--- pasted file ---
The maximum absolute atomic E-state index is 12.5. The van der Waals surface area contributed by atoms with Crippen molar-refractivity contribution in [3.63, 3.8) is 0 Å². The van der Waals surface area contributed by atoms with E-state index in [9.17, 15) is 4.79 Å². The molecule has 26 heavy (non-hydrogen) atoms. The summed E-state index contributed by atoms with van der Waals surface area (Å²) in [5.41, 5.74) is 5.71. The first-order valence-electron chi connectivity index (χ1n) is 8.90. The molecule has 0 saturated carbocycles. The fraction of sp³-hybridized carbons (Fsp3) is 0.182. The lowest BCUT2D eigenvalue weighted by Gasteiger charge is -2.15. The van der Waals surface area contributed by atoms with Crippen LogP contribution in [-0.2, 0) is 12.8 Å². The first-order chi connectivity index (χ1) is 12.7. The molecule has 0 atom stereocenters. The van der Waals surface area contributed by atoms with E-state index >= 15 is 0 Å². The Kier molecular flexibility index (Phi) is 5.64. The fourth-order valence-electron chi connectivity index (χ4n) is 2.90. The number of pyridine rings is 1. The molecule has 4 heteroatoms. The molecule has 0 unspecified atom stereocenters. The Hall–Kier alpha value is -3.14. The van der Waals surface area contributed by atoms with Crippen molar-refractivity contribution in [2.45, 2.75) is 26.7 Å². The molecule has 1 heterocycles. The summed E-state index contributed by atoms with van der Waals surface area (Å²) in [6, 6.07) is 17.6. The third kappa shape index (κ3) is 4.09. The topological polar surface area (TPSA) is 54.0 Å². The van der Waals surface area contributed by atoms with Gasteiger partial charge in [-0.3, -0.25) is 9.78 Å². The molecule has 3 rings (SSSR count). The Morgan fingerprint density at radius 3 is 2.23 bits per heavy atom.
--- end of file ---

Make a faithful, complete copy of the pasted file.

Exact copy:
The maximum absolute atomic E-state index is 12.5. The van der Waals surface area contributed by atoms with Crippen molar-refractivity contribution in [3.63, 3.8) is 0 Å². The van der Waals surface area contributed by atoms with E-state index in [9.17, 15) is 4.79 Å². The molecule has 26 heavy (non-hydrogen) atoms. The summed E-state index contributed by atoms with van der Waals surface area (Å²) in [5.41, 5.74) is 5.71. The first-order valence-electron chi connectivity index (χ1n) is 8.90. The molecule has 0 saturated carbocycles. The fraction of sp³-hybridized carbons (Fsp3) is 0.182. The lowest BCUT2D eigenvalue weighted by Gasteiger charge is -2.15. The van der Waals surface area contributed by atoms with Crippen LogP contribution in [-0.2, 0) is 12.8 Å². The first-order chi connectivity index (χ1) is 12.7. The molecule has 0 atom stereocenters. The van der Waals surface area contributed by atoms with E-state index >= 15 is 0 Å². The Kier molecular flexibility index (Phi) is 5.64. The fourth-order valence-electron chi connectivity index (χ4n) is 2.90. The number of pyridine rings is 1. The molecule has 4 heteroatoms. The molecule has 0 unspecified atom stereocenters. The Hall–Kier alpha value is -3.14. The van der Waals surface area contributed by atoms with Crippen molar-refractivity contribution in [2.45, 2.75) is 26.7 Å². The molecule has 1 heterocycles. The summed E-state index contributed by atoms with van der Waals surface area (Å²) in [6, 6.07) is 17.6. The third kappa shape index (κ3) is 4.09. The topological polar surface area (TPSA) is 54.0 Å². The van der Waals surface area contributed by atoms with Gasteiger partial charge in [-0.3, -0.25) is 9.78 Å². The molecule has 3 rings (SSSR count). The Morgan fingerprint density at radius 3 is 2.23 bits per heavy atom.